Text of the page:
In today’s digital age, finding our way through forests has become a breeze. With the help of maps and GPS, we can navigate with ease. But have you ever wondered how people in the past managed to find their way without these modern conveniences? It turns out, Native American tribes had their own unique method – bending trees.
Discovering Ancient Trails
The Native Americans achieved this remarkable feat by inserting a piece of a tree into a hole and allowing it to grow around it. The result? Trees with distinctive bends that have stood the test of time. While some trees in the wild may have irregular shapes due to nature’s whims, the bent trees have peculiar features that give away their man-made origin. You might notice a noticeable nose or a distinct notch at the end of the bend.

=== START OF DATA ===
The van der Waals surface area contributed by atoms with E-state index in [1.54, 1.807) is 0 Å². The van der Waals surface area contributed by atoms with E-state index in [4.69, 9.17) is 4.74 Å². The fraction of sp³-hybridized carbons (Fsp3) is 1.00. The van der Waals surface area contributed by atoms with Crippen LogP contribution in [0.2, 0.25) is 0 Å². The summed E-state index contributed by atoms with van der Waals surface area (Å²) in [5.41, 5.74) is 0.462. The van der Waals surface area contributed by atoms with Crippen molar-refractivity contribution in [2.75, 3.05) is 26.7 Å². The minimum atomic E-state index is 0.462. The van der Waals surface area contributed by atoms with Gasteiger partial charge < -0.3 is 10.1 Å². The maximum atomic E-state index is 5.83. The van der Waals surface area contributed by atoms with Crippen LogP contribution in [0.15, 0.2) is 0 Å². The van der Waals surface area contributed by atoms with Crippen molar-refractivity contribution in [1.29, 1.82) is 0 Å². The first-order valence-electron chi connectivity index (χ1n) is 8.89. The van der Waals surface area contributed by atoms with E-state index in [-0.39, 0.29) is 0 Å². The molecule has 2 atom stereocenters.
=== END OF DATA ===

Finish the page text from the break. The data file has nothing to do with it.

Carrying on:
These bent trees also served as trail markers left by indigenous people. By examining the scars on the trees from the straps that were used to secure them when they were young, we can further identify the paths that Native Americans marked.
Living Historical Monuments
These remarkable trail markers have a history spanning over 150 to 200 years. They guided Native Americans through rough terrains, leading them to water sources, food, and other important landmarks. Today, many of these trees have grown into old, gnarled giants, silently bearing witness to the rich history they helped shape. Just imagine the stories they could tell.
Preserving our Living History
To protect and preserve these remarkable trees, the Mountain Stewards website was created. The website meticulously maps out over 1,000 bent trees across the country, documenting their locations. This valuable resource allows us to appreciate and learn from these living pieces of history.
Delve Deeper into History
If you’re captivated by this historical fact and want to explore the vast array of bent trees scattered across America, watch the video below. And don’t forget to share this fascinating article with your family and friends on Facebook. Let’s spread knowledge and appreciation for our rich heritage.